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Everyone knows that vitamin D builds strong bones and prevents rickets. During the past two decades, scientists have also learned that this important nutrient (which is more like a hormone than a vitamin) plays a major role in regulating immunity. Now, researchers are exploring vitamin D’s potential as a therapeutic agent for managing immune-mediated diseases and treating or preventing cancers.

How Vitamin D Works
  • Like most of vitamin D’s biological effects, its influence on immune cells is mediated by an intra-nuclear transcription factor known as the vitamin D receptor (VDR), which has been identified in nearly every tissue in the human body. When the active form of vitamin D enters the nucleus of a cell and binds to the VDR, it initiates a cascade of events that culminates in the transcription, or “reading,” of specific genes. (The products of gene transcription are the proteins, enzymes, and hormones that are necessary for life; the genes activated by VDRs modulate a vast array of physiologic functions, many of which haven’t been fully defined.)
  • A substantial body of evidence indicates that vitamin D stimulates innate immune responses, which serve as our front line of defense against novel or unfamiliar antigens. However, in most respects, vitamin D’s actions within the immune system are inhibitory. By suppressing specific facets of immune activity and preventing runaway inflammation, vitamin D prevents the inappropriate responses that lead to autoimmunity.
Autoimmunity and Vitamin D
  • It’s interesting to note that as latitude increases, so does the prevalence of many autoimmune diseases, including multiple sclerosis, rheumatoid arthritis, and type 1 diabetes. These conditions are more common in temperate and northern regions than in equatorial countries, suggesting a link between lower sunlight exposure (hence, decreased endogenous production of vitamin D) and autoimmunity.
  • Some scientists contend that other factors could explain the higher frequency of autoimmune disease in northern climates. However, animal research and human epidemiologic studies demonstrate that vitamin D probably plays a pivotal role in preventing the immune dysfunction that triggers autoimmune tissue damage.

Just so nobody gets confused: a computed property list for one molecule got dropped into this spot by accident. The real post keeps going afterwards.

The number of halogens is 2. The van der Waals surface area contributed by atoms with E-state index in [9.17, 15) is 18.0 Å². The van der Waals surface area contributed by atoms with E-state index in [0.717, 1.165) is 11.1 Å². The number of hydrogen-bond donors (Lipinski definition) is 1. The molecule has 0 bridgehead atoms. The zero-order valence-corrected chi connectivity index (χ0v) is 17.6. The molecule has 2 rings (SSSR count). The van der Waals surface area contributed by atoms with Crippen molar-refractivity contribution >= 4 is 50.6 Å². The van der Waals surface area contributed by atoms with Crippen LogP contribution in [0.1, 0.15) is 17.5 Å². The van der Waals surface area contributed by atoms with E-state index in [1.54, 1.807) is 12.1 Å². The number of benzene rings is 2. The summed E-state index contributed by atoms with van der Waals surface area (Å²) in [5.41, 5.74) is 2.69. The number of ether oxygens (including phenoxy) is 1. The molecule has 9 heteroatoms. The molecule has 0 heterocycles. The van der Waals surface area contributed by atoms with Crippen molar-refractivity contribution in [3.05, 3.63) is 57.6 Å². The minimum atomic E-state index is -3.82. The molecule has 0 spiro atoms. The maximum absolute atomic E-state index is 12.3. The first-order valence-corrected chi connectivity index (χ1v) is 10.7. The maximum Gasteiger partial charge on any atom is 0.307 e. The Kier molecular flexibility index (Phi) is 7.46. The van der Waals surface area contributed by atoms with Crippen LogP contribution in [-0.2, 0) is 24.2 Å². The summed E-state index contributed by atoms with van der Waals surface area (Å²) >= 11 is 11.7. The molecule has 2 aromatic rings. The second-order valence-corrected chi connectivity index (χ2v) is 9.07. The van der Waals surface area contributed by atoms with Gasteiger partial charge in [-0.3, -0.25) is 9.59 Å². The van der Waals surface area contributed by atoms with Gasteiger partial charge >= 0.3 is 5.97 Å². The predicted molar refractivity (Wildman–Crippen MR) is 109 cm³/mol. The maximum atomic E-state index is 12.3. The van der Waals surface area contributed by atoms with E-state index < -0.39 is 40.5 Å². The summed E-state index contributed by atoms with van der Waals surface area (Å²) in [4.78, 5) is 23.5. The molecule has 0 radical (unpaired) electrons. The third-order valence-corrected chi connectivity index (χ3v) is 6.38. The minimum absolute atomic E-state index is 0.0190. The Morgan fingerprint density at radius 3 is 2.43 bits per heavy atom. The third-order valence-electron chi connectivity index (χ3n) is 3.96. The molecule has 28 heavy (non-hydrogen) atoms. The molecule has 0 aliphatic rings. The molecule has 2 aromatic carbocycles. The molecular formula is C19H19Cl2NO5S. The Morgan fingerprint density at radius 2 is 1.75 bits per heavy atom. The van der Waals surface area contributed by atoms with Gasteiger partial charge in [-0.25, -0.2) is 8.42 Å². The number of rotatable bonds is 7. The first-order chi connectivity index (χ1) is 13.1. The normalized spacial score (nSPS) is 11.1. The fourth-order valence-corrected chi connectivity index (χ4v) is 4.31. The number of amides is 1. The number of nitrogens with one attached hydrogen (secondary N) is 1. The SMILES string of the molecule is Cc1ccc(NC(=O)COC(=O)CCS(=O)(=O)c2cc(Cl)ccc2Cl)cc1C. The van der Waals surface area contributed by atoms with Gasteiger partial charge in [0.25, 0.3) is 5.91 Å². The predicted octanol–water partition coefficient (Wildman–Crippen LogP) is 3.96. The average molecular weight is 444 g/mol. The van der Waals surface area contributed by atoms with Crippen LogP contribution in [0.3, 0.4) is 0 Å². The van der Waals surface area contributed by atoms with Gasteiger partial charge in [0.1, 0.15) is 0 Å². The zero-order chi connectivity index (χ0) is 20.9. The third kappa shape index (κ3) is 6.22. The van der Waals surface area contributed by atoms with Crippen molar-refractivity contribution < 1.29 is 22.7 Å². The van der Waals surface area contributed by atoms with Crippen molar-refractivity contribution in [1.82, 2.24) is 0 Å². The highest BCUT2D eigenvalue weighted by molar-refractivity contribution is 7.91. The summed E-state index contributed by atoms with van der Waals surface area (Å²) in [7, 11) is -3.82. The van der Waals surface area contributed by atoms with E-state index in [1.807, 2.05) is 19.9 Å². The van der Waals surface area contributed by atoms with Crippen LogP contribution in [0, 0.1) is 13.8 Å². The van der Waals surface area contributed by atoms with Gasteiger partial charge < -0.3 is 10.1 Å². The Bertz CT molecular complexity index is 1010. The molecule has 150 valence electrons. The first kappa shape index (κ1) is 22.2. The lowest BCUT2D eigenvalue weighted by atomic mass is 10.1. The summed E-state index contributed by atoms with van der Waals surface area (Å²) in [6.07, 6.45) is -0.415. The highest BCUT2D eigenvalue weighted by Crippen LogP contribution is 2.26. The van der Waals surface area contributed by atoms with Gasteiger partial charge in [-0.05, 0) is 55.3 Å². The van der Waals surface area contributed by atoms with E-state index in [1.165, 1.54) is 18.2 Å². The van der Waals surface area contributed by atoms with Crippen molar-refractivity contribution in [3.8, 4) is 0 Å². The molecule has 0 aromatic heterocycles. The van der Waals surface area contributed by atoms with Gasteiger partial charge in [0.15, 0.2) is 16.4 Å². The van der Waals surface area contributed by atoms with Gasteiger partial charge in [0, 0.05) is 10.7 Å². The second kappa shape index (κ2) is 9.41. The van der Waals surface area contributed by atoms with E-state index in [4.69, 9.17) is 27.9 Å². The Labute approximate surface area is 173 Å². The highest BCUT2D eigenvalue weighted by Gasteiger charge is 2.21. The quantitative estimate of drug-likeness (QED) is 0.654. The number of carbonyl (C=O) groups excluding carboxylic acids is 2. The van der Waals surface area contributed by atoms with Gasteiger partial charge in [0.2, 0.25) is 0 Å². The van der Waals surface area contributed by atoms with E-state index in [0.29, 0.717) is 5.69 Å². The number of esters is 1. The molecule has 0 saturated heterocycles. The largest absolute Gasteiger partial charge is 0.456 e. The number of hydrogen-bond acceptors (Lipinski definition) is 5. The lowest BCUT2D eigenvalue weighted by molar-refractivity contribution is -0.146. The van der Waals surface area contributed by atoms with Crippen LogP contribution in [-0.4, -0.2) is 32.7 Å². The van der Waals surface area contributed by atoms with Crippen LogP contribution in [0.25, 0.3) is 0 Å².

Cancer and Vitamin D
  • Cancer cells possess two traits that characterize their unusual and, ultimately, pathologic behavior: rapid growth (proliferation) and poor differentiation (i.e., each successive generation of cancerous cells looks less like its parents). Like most other tissues, many cancers contain vitamin D receptors; through its actions on VDRs, vitamin D promotes cellular differentiation and inhibits proliferation of malignant tumors.
  • Epidemiologic studies suggest that vitamin D, in adequate doses, could play an important role in preventing and/or treating cancers of the colon, breast and prostate. Malignant melanomas and certain bone cancers may also respond favorably to high-dose vitamin D. While epidemiologic studies cannot prove that higher vitamin D intake prevents cancer, the evidence is certainly intriguing.
Although it’s pretty clear what dose of vitamin D is required to prevent rickets and other overt signs of deficiency, there’s a great deal of controversy over how much is needed to confer optimal health. In 2010, after reviewing a mounting body of evidence that revealed many people are vitamin D deficient, the Food and Nutrition Board revised its recommendations for vitamin D intake: infants up to one year should receive 400 IU of vitamin daily, adults to age 70 should consume 600 IU daily, and individuals over age 70 need 800 IU of vitamin D each day. A tolerable upper limit – the amount the Food and Nutrition Board considers to be the maximum safe dosage – was established at 4,000 IU daily for adults.

Not surprisingly, many experts believe the Food and Nutrition Board’s guidelines are too conservative. Vitamin D toxicity is very unlikely to occur at daily doses below 10,000 IU, and much higher doses are employed for treating vitamin D deficiency states or managing autoimmune disorders. It’s possible that the Food and Nutrition Board’s tolerable upper limit for vitamin D intake could prove to be the optimal dosage for most people.

Sources
  1. Griffin M, Xing N, Kumar R. Vitamin D and its analogs as regulators of immune activation and antigen presentation. Annu Rev Nutr 2003;23:117-45
  2. Sutton A, MacDonald P. Vitamin D: more than a “bone-a-fide” hormone. Mol Endocrinol 2003;17(5):777-91
  3. Guyton K, et al. Vitamin D and vitamin D analogs as cancer chemopreventive agents. Nutr Rev 2003;61(7):227-38
  4. Hypponen E, et al. Intake of vitamin D and risk of type 1 diabetes: a birth-cohort study. Lancet 2001;358(9292):1500-03
  5. Munger K, et al. Serum 25-hydroxyvitamin D levels and risk of multiple sclerosis. JAMA 2006;296(23):2832-38
  6. Merlino L, et al. Vitamin D intake is inversely associated with rheumatoid arthritis: results from the Iowa Women’s Health Study. Arthritis Rheum 2004;50(1):72-77
  7. McCullough M, et al. Calcium, vitamin D, dairy products, and risk of colorectal cancer in the Cancer Prevention Study II Nutrition Cohort (US). Cancer Causes Control 2003;14(1):1-12
  8. Feskanich D, et al. Plasma vitamin D metabolite and risk of colorectal cancer in women. Cancer Epidemiol Biomarkers Prev 2004;13(9):1502-08
  9. Lowe L, et al. Plasma 25-hydroxy vitamin D concentrations, vitamin D receptor genotype and breast cancer risk in a UK Caucasian population. Eur J Cancer 2005;41(8):1164-1169
  10. Bertone-Johnson E, et al. Plasma 25-hydroxyvitamin D and 1,25-dihydroxyvitamin D and risk of breast cancer. Cancer Epidemiol Biomarkers Prev 2005;14(8):1991-97
  11. Ahonen M, et al. Prostate cancer risk and prediagnostic serum 25-hydroxyvitamin D levels. (Finland). Cancer Causes Control 2000;11(9):847-852

 
 
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